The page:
Recap: Xaverian 6, St. John's Prep 5
April, 5, 2013
By Chris Bradley | ESPNBoston.com
DANVERS, Mass. -– Xaverian took an early lead and never looked back, even if things did seem to get a bit interesting along the way. The Hawks knocked off Catholic Conference foe St. John’s Prep 6-5, after taking a 3-0 lead in the top of the first inning.
Senior Austin DeCarr got the start on the mound for Xaverian, and he pulled through stongly -— giving up just two runs on two hits in four innings pitched. He struck out five Prep batters and threw 67 pitches. It was all according to Xaverian coach Gerry Lambert’s plan.
“Early season, I keep a pretty tight rein on the guys," Lambert said. I think he was at 66 or 67, and that is about our target early-season for our starters. As the year wears on, we’re counting on him getting stronger, the weather getting warmer, and eventually he’ll be fully stretched out.
"But I promised myself years ago as a coach, I will not sacrifice June 5 for April 5. He wanted to stay out there, I said no.”
The Hawks (1-1) got off to a quick start, scoring three runs on Prep starting pitcher Dustin Hunt (3.2 IP, 5 K’s, 7 hits, 6 runs) in the top of the first inning. Aaron Drummey started off the run for Xaverian with a base hit, Alex Person was hit by a pitch immediately after. Following a throwing error on a groundball to second base, DeCarr and Jake McLaughlin each chipped in with RBI singles.
“For us to get three in the first inning -— especially [after] they made a mistake, that’s an early-season mistake, and we broke the door through," Lambert said. "A good team takes advantage…we were able to parlay that with a couple of extra hits."
Person came up big once again in the second inning, notching a line drive to center field. AJ King scored off the hit, Drummey was thrown out at the plate, and Person was then thrown out trying to stretch his run to third base. However, the damage was already done -— giving the Hawks a 4-1 lead.
Prep added a run in the bottom of the second, sophomore Keith Leavitt came around to score on a base hit by catcher Paul Crehan. Leavitt (2-4, 2B, 2 runs scored) also helped initiate the Eagles’ rally in the bottom of the sixth—one inning after Andrew Elliot belted a two-run home run for Xaverian that narrowly cleared the fence in right center field.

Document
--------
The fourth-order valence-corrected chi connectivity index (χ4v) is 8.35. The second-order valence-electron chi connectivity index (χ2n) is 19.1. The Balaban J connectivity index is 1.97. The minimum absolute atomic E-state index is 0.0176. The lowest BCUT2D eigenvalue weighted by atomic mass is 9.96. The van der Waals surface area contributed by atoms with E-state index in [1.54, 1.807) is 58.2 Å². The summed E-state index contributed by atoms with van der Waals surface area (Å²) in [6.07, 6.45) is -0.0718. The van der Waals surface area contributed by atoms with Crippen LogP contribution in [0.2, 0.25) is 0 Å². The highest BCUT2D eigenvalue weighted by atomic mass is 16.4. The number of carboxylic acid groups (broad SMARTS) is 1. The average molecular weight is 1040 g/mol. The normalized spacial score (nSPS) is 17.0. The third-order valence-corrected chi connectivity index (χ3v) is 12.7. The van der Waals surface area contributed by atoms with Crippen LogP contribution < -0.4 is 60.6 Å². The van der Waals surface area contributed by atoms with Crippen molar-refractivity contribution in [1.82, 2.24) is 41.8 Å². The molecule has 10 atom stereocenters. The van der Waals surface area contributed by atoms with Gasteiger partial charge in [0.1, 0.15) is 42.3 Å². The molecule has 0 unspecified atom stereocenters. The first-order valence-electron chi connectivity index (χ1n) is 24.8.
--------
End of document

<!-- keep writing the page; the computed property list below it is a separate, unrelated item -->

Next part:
“He’s been a little out in front," Lambert said. "We talked a little bit about how he has to stay within himself. He obviously has some pop in his bat. If that had only been a double...we’d still be playing right now. We’ll take it, it’s a game of inches -— sometimes you’re on the right side of it.”
Down 6-2 in the bottom of the sixth, senior Nick Bragole drew a leadoff walk for Prep. Five pitches later, Leavitt slammed a ground-rule double down the right field line.
In the next at-bat, designated hitter David Bornstein got on base on an error, scoring Bragole, then Crenan (2-2, BB) and pinch-hitter Natty Cabral each had a pair of RBI singles—bringing the score to 6-5 after six innings.
“We had a tough stretch there, we had a passed ball and an error or two, and they jump on you," Lambert said. "Prep is a very opportunistic baseball team. They always are. When they take the momentum, they take it 100%. They’ve always been like that."
Justin Snyder (2.1 IP, 2 H, 0 R) got the job done on the mound in the top of the seventh the Eagles, forcing Drummey and Person to ground out and fly out, respectively, before striking out Elliot on a fastball to bring his team to bat with one last chance to tie the game.
Senior captain Tyler Noe started off the bottom of the seventh with a leadoff walk, stole second on the very next pitch, and advanced to third on a routine ground ball played by the third baseman. This brought up Bragole, Prep’s clean-up hitter, with one out.
Bragole laid down a bunt, but Noe was gunned down via an underhand toss to the plate by Xaverian reliever Worth Walrod. Leavitt flied out in the next at bat to end the game.
“It’s a step in the right direction for us early in the season," Lambert said. "We have a ways to go…so that maybe we only have one mistake rather than three or four -— but at least we didn’t make five, cause that fifth one would have been the one that would have put them over the top. We were able to stop the bleeding there.”